Locals star in new video about threatened species
September 27, 2018
Locals star in a new video to help protect threatened species including cassowaries, northern bettongs and quolls.
Cairns’s Dr Sandra Abell and Alberto Vale are among six locals in “Explore the Secret Lives of the Region’s Endangered Species” – a project that has brought together the tourism industry, scientists, traditional owners and environmental groups.
Dr Abell describes the quirkier side of the endangered northern bettong – a tiny kangaroo which dines on truffle fungi but in drier times makes grass spitballs that help researchers track them.
“These animals are really important to the health of eco systems because they eat the fungi and move spores around which attach to the roots of plants and keep them healthy,’’ Dr Abell said.
“About 20 years ago we knew bettongs occurred in four populations just west of Cairns but we know they’ve since dropped out of two of those populations.”
Mr Vale talks about northern quolls and the importance of wildlife corridors for their survival.
Other Wet Tropics threatened species to feature are the Kuranda tree frog, southern cassowary, mahogany glider and Mabi forest, with their stories told by Atherton’s Alan Gillanders, Kuranda’s Cathy Retter, Mission Beach’s Leonard Andy and Kennedy’s Daryl Dickson.
The new video was funded by the Australian Government’s National Landcare Program through Terrain NRM and is the result of a partnership between Tourism Tropical North Queensland, the Wet Tropics Management Authority, Terrain and community groups.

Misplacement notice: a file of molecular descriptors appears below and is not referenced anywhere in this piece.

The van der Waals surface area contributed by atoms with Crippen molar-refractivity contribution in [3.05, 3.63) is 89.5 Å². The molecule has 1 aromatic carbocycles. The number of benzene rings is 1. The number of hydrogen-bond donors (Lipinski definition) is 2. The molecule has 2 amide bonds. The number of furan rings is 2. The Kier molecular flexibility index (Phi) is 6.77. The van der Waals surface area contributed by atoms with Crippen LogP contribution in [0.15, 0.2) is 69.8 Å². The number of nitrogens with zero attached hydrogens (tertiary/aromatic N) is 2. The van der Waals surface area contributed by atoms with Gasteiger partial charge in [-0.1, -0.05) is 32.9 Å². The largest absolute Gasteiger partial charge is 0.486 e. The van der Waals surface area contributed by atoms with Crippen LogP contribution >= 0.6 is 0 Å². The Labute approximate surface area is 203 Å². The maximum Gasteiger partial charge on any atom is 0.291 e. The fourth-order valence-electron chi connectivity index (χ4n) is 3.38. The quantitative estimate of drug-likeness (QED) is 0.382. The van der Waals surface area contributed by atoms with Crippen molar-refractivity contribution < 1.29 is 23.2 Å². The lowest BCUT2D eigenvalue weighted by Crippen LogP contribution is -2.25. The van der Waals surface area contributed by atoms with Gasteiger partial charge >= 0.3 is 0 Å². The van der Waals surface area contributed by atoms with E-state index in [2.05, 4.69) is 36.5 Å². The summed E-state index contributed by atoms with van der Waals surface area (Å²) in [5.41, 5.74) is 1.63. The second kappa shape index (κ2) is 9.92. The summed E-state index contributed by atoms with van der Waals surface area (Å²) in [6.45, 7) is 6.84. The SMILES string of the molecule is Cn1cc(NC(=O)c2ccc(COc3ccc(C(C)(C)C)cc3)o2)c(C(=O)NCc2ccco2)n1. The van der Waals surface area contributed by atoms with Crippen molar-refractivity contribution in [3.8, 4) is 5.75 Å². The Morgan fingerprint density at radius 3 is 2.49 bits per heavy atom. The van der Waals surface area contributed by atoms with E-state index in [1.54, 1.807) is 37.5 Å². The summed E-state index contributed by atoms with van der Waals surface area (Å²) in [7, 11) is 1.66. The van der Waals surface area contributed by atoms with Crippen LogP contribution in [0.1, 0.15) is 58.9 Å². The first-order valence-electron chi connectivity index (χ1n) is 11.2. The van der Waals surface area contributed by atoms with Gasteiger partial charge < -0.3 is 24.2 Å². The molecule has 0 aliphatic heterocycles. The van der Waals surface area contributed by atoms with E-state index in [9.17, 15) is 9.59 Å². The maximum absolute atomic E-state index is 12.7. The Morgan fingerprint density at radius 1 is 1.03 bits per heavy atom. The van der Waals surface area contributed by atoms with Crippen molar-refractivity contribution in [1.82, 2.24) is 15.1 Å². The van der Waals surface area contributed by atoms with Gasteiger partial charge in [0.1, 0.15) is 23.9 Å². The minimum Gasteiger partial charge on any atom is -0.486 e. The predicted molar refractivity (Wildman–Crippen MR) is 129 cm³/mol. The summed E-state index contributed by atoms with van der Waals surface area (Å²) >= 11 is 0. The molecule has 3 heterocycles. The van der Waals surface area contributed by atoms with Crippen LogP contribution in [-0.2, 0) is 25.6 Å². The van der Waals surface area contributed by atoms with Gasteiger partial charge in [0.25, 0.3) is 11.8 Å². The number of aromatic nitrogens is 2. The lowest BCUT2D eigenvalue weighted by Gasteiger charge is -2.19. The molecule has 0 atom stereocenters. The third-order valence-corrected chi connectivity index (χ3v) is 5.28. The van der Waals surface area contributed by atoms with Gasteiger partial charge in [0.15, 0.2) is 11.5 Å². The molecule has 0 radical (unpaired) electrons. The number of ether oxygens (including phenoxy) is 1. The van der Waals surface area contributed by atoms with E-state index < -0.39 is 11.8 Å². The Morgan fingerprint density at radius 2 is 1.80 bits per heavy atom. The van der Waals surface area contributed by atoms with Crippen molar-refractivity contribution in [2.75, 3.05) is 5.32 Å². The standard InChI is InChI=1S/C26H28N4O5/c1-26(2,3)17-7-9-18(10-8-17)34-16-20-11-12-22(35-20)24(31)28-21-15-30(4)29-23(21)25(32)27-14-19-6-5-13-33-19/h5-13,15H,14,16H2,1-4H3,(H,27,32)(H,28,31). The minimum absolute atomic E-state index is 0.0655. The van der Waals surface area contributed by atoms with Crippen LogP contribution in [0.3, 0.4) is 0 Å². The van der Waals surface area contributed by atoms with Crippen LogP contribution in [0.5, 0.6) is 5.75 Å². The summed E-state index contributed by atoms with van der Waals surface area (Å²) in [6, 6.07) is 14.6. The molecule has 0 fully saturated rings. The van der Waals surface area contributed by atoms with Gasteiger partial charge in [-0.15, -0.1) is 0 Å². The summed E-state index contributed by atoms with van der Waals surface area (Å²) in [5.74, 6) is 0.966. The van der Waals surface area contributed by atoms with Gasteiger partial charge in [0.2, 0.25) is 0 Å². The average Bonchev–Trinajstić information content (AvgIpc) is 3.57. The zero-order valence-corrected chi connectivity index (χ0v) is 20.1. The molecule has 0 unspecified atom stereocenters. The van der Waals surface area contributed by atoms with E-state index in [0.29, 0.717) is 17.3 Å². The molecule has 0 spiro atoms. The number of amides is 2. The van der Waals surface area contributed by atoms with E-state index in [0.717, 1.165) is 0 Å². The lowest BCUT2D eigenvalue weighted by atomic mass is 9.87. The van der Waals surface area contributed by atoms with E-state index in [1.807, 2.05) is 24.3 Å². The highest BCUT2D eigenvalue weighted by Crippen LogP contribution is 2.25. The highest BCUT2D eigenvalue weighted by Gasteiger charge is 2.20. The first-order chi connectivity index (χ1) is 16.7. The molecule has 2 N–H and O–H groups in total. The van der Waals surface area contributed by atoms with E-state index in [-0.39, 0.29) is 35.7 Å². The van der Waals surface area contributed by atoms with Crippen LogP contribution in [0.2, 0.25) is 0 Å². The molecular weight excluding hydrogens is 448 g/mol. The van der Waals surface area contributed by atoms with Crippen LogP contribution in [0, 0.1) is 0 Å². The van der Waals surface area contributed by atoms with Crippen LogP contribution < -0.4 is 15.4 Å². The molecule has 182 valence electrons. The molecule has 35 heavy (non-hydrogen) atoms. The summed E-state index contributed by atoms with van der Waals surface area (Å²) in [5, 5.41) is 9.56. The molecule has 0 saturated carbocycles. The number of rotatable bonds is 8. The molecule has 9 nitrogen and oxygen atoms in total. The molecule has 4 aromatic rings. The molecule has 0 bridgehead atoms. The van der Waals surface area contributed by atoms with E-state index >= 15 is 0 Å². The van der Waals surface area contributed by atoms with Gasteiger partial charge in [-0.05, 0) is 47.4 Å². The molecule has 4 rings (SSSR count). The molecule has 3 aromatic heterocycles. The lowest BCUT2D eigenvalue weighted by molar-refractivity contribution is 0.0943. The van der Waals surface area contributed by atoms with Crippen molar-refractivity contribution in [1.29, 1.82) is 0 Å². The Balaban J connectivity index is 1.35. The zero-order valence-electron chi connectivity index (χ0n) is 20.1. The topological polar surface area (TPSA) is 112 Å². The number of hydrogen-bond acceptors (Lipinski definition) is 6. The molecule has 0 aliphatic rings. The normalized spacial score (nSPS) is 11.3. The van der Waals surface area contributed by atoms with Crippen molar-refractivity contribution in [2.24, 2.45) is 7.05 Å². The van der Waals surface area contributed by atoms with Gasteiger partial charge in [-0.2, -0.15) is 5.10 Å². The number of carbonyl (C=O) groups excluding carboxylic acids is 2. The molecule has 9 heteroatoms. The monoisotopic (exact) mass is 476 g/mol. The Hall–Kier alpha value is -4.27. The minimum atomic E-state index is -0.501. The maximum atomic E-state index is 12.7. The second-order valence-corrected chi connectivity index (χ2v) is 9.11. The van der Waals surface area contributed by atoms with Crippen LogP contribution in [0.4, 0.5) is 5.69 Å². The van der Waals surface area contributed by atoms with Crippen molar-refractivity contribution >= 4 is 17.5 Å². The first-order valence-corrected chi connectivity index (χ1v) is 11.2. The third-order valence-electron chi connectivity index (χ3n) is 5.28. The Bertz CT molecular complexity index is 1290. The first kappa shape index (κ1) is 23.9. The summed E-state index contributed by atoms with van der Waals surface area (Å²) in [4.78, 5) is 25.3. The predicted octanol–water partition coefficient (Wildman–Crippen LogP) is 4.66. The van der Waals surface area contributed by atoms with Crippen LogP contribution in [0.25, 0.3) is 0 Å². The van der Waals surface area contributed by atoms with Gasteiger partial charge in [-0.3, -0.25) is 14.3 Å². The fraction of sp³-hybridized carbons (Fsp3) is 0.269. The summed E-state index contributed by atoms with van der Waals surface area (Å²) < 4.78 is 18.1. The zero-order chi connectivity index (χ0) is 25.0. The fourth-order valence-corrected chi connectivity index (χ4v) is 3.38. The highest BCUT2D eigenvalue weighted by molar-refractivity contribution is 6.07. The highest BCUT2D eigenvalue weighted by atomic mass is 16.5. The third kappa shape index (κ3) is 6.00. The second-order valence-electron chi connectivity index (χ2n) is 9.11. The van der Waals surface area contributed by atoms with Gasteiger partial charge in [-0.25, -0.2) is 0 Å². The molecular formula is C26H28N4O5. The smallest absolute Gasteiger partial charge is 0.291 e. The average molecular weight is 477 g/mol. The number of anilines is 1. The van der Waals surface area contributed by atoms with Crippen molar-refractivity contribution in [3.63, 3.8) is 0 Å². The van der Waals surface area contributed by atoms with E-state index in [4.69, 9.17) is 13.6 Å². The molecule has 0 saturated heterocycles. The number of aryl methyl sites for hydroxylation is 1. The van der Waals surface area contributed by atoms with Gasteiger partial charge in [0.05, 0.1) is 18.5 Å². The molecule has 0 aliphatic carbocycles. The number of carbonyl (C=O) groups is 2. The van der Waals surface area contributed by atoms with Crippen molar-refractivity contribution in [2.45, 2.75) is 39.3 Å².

It has been released in National Biodiversity Month – in a region that is home to half of Australia’s bird species, a third of its mammal species and 4000 plant species.
Wet Tropics Management Authority project officer Terry Carmichael said there were currently 139 threatened species in the Wet Tropics region and as changes to habitat and climate continued, it was important to plan how to protect them from extinction and find constructive ways to share the landscapes with them.
Terrain NRM’s Tony O’Malley said threatened species groups in the Wet Tropics were leading the way in working together to find solutions that balanced development and protection of endangered species.
“With the right planning, investment and resourcing we can make a difference,” he said.
Tourism Tropical North Queensland chair Wendy Morris said the richness of Tropical North Queensland’s flora and fauna was the key to its appeal as a tourism destination.
“We are blessed to have two world heritage areas right on our doorstep,’’ she said.
“Visitors come here to experience the abundance of wildlife on the reef and in our rainforests so it makes sense for us to help promote the amazing work of the many passionate conservationists, researchers, volunteers and community experts in our region.”
To see the video or a series of shorter videos, visit www.youtube.com/terrainnrm/videos